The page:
Other countries don't have four seasons. But strangely enough, other countries have words in their languages for the four seasons. This even when Japan shut itself up in its corner of the world, and no one had contact with the Japanese for centuries. Amazing! I guess I'll leave it up to paleoanthropologidts to explain that one.

  • 2

    GW

    I have found cheap Japanese whisky to be very good, superb bang for the buck.

    Hope you are not talking about the crap sold in 3 & 5L plastic jugs, that stuff will shorten your lifespan!!

  • 1

    PeaceWarrior

    No GW, no, no, no!

  • -2

    Triring

    Well most places have four seasons BUT I am not aware of many places where snow piles in the winter and ALSO sees tropical hurricanes every summer.

  • 0

    cleo

    Last year I couldn't find anything at the airport. It was all sold out..... Next time I go back, I'll pick up something from the supermarket

    I wanted to give my brother in the UK a bottle of the good stuff, and when my son was headed over to the UK in the New Year I asked him to get a bottle in duty free. He phoned to tell me there was no Japanese whisky apart from Nikka, and would that do.... I'd been thinking in terms of Yamazaki, but it isn't to be found anywhere. None of our local supermarkets (of course) have it, neither do the couple of booze senmontens in the big town down the road.

    Looks like it will be a while before my poor brother tastes Yamazaki again. In the meantime I'm happy with Scotch single malt.

  • 0

    Aly Rustom

    GW- Thanks so much for the link!

    I have found cheap Japanese whisky to be very good, superb bang for the buck. Hope you are not talking about the crap sold in 3 & 5L plastic jugs, that stuff will shorten your lifespan!!

    The best thing to do is to drink the good stuff til you start to get a little tipsy. Then when you are sure that the taste buds are numb you switch to the cheap stuff. That way, the good stuff lasts longer and you get drunk cheaper.

    Pointers from a guy whose had a long and glorious career with all kinds of liquor..

  • 6

    zichi

    The problems are the prices not the quality. I can find very good Scotch for very good prices.

  • 2

    Striker10

    Japanese whisky is very good, and* used to be* a great deal. I started really getting into it about a year before it exploded in popularity and prices shot up. Wish I had picked up more bottles of the old yoichi for 1500 yen back in the day, they're now almost double that!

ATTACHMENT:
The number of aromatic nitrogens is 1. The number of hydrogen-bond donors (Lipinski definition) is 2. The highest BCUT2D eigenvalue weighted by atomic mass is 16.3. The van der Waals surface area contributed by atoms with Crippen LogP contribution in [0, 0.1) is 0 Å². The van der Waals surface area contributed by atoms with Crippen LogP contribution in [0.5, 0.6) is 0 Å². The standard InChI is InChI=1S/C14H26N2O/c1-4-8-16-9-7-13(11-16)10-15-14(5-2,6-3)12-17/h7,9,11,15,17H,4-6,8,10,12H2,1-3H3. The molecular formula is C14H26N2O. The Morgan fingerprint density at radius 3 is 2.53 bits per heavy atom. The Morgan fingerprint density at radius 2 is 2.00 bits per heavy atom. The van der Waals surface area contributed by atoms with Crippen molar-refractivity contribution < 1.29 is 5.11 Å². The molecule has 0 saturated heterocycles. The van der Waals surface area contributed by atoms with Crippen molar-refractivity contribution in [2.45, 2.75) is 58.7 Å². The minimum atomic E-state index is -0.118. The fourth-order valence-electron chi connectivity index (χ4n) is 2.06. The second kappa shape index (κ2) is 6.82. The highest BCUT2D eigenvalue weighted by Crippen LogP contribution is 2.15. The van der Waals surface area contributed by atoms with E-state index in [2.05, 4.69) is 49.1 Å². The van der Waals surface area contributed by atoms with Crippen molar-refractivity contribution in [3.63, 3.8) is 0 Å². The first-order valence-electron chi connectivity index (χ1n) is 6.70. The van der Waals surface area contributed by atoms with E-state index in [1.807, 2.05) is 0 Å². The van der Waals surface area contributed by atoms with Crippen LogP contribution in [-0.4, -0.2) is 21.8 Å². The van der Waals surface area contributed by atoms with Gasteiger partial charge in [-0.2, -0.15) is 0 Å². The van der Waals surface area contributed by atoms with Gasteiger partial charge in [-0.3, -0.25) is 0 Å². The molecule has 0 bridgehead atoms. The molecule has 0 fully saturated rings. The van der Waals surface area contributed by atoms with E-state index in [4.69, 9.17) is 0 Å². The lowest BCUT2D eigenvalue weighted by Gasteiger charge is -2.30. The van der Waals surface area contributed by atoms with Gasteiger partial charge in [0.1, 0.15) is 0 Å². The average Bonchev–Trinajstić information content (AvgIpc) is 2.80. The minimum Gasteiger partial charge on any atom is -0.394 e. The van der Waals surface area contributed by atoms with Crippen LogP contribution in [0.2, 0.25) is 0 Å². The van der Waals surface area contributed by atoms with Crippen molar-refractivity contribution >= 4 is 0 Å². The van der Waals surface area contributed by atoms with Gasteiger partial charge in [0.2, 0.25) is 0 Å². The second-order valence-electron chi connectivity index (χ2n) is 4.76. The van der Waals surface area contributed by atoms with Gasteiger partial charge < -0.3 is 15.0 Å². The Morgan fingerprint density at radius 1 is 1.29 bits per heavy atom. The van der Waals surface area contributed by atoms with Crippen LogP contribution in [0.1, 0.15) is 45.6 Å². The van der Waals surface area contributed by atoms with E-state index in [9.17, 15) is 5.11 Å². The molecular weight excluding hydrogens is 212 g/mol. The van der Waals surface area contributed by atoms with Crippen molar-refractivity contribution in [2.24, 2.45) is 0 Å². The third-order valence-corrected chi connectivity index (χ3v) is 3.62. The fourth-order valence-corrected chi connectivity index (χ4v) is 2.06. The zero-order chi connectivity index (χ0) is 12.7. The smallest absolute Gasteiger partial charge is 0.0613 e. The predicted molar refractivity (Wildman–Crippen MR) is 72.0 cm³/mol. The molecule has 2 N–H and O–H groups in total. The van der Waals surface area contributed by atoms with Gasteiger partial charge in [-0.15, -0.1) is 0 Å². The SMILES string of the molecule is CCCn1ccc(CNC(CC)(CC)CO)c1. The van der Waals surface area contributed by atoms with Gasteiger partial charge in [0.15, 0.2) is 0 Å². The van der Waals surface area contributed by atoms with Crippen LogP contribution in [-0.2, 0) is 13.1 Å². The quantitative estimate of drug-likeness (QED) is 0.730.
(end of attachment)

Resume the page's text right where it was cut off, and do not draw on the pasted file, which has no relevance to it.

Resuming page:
As it stands now, Japanese whisky has become over priced because of high demand and low supply, so I've switched to foreign brands that have become cheaper, relatively speaking. Btw, Canadian whisky is cheaper here in Japan than back in Canada!

  • 2

    zichi

    My favorite Scotch at the moment is anCnoc (pronounced a-nock) single malt 12 years and also Bowmore Islay single malt 12 years. Both can be found for good prices.

  • 4

    GW

    No GW, no, no, no!

    Good you had me worried for a sec LOL! When my brother & his then Uni aged son came over I told him about ""TOKYO Miki"" as we entered a liquor store then pointed out the 5L bottles & the price, at first he was considering snagging one till I told him it was legal poison LOL!!!

    Cleo, your better off buying your J-whisky BEFORE you head to the airport, there is NO DUTY on stuff made & sold in Japan!!! Also beware duty free(for imports) DOESNT mean the price is cheap!!!

    As Zichi says you can buy super cheap scotch, rye whiskey, bourbon in stores in Japan!

    And Striker yes CC is WAY cheaper than back in Cda, shows just how high the local sin taxes are back there!! Outrageous!!

  • 2

    ThonTaddeo

    I visited the Yamazaki distillery and went on the tour, with those guides and their distinctive purple uniforms, a few years ago -- you will cross the Kyoto-Osaka border on foot depending on which train line you use to get there! It's excellent. They show you the whole process, show you Barrel No. 0001 from 1923 (?), and then give you some samples of their products and their rivals'; all great (and my fellow tourist offered her samples to me, meaning that I drank two people's worth of them).